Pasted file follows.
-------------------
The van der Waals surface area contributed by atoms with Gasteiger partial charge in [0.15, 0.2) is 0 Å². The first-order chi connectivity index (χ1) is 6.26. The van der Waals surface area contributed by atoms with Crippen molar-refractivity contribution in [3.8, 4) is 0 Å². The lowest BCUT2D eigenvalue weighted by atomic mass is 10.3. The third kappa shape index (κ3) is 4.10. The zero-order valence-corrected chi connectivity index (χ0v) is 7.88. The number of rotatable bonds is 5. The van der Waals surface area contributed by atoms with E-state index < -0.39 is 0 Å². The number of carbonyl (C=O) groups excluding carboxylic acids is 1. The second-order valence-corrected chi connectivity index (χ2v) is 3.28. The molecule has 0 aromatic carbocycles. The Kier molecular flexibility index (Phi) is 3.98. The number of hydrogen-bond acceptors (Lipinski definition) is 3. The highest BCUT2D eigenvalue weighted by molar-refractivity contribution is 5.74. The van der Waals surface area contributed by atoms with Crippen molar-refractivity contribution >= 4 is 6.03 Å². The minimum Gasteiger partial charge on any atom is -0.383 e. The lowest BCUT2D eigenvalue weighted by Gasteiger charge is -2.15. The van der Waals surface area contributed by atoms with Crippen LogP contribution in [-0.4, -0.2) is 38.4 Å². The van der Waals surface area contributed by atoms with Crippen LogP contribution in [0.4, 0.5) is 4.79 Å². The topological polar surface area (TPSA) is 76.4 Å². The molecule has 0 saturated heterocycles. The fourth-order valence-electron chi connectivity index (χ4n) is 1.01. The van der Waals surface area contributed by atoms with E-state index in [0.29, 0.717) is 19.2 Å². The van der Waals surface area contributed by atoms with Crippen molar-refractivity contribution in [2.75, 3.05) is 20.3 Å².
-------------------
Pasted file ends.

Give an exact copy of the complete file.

The van der Waals surface area contributed by atoms with Gasteiger partial charge in [0.15, 0.2) is 0 Å². The first-order chi connectivity index (χ1) is 6.26. The van der Waals surface area contributed by atoms with Crippen molar-refractivity contribution in [3.8, 4) is 0 Å². The lowest BCUT2D eigenvalue weighted by atomic mass is 10.3. The third kappa shape index (κ3) is 4.10. The zero-order valence-corrected chi connectivity index (χ0v) is 7.88. The number of rotatable bonds is 5. The van der Waals surface area contributed by atoms with E-state index < -0.39 is 0 Å². The number of carbonyl (C=O) groups excluding carboxylic acids is 1. The second-order valence-corrected chi connectivity index (χ2v) is 3.28. The molecule has 0 aromatic carbocycles. The Kier molecular flexibility index (Phi) is 3.98. The number of hydrogen-bond acceptors (Lipinski definition) is 3. The highest BCUT2D eigenvalue weighted by molar-refractivity contribution is 5.74. The van der Waals surface area contributed by atoms with Crippen molar-refractivity contribution >= 4 is 6.03 Å². The minimum Gasteiger partial charge on any atom is -0.383 e. The lowest BCUT2D eigenvalue weighted by Gasteiger charge is -2.15. The van der Waals surface area contributed by atoms with Crippen LogP contribution in [-0.4, -0.2) is 38.4 Å². The van der Waals surface area contributed by atoms with Crippen LogP contribution in [0.4, 0.5) is 4.79 Å². The topological polar surface area (TPSA) is 76.4 Å². The molecule has 0 saturated heterocycles. The fourth-order valence-electron chi connectivity index (χ4n) is 1.01. The van der Waals surface area contributed by atoms with E-state index in [0.29, 0.717) is 19.2 Å². The van der Waals surface area contributed by atoms with Crippen molar-refractivity contribution in [2.75, 3.05) is 20.3 Å².